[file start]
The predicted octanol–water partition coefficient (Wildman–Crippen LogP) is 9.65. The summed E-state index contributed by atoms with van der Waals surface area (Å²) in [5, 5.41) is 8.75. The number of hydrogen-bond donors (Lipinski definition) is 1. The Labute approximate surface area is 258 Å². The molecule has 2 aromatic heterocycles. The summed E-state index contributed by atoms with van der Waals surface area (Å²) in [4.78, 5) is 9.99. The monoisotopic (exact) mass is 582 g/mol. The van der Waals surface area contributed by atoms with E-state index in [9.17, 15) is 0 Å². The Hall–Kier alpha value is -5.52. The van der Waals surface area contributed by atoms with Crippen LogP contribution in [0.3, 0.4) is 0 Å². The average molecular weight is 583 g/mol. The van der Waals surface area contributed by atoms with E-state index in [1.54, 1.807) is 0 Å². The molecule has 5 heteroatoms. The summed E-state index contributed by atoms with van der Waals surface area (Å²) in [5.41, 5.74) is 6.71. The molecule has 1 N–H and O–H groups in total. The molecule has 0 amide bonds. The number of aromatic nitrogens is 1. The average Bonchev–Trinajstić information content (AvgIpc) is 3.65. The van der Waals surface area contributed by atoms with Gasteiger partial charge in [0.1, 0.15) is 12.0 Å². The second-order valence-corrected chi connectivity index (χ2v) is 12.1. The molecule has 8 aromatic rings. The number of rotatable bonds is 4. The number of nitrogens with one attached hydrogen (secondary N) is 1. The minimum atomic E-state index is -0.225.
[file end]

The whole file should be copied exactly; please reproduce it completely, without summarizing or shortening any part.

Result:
The predicted octanol–water partition coefficient (Wildman–Crippen LogP) is 9.65. The summed E-state index contributed by atoms with van der Waals surface area (Å²) in [5, 5.41) is 8.75. The number of hydrogen-bond donors (Lipinski definition) is 1. The Labute approximate surface area is 258 Å². The molecule has 2 aromatic heterocycles. The summed E-state index contributed by atoms with van der Waals surface area (Å²) in [4.78, 5) is 9.99. The monoisotopic (exact) mass is 582 g/mol. The van der Waals surface area contributed by atoms with E-state index in [9.17, 15) is 0 Å². The Hall–Kier alpha value is -5.52. The van der Waals surface area contributed by atoms with Crippen LogP contribution in [0.3, 0.4) is 0 Å². The average molecular weight is 583 g/mol. The van der Waals surface area contributed by atoms with E-state index in [1.54, 1.807) is 0 Å². The molecule has 5 heteroatoms. The summed E-state index contributed by atoms with van der Waals surface area (Å²) in [5.41, 5.74) is 6.71. The molecule has 1 N–H and O–H groups in total. The molecule has 0 amide bonds. The number of aromatic nitrogens is 1. The average Bonchev–Trinajstić information content (AvgIpc) is 3.65. The van der Waals surface area contributed by atoms with Gasteiger partial charge in [0.1, 0.15) is 12.0 Å². The second-order valence-corrected chi connectivity index (χ2v) is 12.1. The molecule has 8 aromatic rings. The number of rotatable bonds is 4. The number of nitrogens with one attached hydrogen (secondary N) is 1. The minimum atomic E-state index is -0.225.